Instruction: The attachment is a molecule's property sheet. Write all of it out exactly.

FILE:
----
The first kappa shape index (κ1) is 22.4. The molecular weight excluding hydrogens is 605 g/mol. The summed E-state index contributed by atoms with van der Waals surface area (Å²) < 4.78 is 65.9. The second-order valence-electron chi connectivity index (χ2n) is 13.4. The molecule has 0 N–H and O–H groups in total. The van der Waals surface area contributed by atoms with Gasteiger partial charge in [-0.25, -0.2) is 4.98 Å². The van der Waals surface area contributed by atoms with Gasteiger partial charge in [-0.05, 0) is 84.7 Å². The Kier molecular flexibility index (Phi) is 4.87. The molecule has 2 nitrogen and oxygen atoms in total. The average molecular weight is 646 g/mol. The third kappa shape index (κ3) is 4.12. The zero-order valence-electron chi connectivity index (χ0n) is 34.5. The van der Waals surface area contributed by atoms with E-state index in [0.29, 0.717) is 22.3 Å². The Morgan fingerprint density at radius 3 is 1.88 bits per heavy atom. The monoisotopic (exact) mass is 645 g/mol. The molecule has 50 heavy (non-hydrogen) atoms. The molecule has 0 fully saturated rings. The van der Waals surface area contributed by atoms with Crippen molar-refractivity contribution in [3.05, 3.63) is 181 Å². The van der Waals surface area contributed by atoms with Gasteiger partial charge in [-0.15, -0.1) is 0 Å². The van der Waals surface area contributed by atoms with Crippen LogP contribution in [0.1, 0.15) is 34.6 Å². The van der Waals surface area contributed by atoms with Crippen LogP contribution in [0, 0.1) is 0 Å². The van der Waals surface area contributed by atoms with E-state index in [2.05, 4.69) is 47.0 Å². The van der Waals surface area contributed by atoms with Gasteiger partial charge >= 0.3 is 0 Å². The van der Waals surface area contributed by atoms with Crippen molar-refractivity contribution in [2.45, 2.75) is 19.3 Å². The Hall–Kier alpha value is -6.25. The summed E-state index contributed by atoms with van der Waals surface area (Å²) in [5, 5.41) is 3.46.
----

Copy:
The first kappa shape index (κ1) is 22.4. The molecular weight excluding hydrogens is 605 g/mol. The summed E-state index contributed by atoms with van der Waals surface area (Å²) < 4.78 is 65.9. The second-order valence-electron chi connectivity index (χ2n) is 13.4. The molecule has 0 N–H and O–H groups in total. The van der Waals surface area contributed by atoms with Gasteiger partial charge in [-0.25, -0.2) is 4.98 Å². The van der Waals surface area contributed by atoms with Gasteiger partial charge in [-0.05, 0) is 84.7 Å². The Kier molecular flexibility index (Phi) is 4.87. The molecule has 2 nitrogen and oxygen atoms in total. The average molecular weight is 646 g/mol. The third kappa shape index (κ3) is 4.12. The zero-order valence-electron chi connectivity index (χ0n) is 34.5. The van der Waals surface area contributed by atoms with E-state index in [0.29, 0.717) is 22.3 Å². The Morgan fingerprint density at radius 3 is 1.88 bits per heavy atom. The monoisotopic (exact) mass is 645 g/mol. The molecule has 50 heavy (non-hydrogen) atoms. The molecule has 0 fully saturated rings. The van der Waals surface area contributed by atoms with Crippen molar-refractivity contribution in [3.05, 3.63) is 181 Å². The van der Waals surface area contributed by atoms with Gasteiger partial charge in [-0.15, -0.1) is 0 Å². The van der Waals surface area contributed by atoms with Crippen LogP contribution in [0.1, 0.15) is 34.6 Å². The van der Waals surface area contributed by atoms with Crippen LogP contribution in [0, 0.1) is 0 Å². The van der Waals surface area contributed by atoms with E-state index in [2.05, 4.69) is 47.0 Å². The van der Waals surface area contributed by atoms with Gasteiger partial charge >= 0.3 is 0 Å². The van der Waals surface area contributed by atoms with Crippen molar-refractivity contribution in [2.45, 2.75) is 19.3 Å². The Hall–Kier alpha value is -6.25. The summed E-state index contributed by atoms with van der Waals surface area (Å²) in [5, 5.41) is 3.46.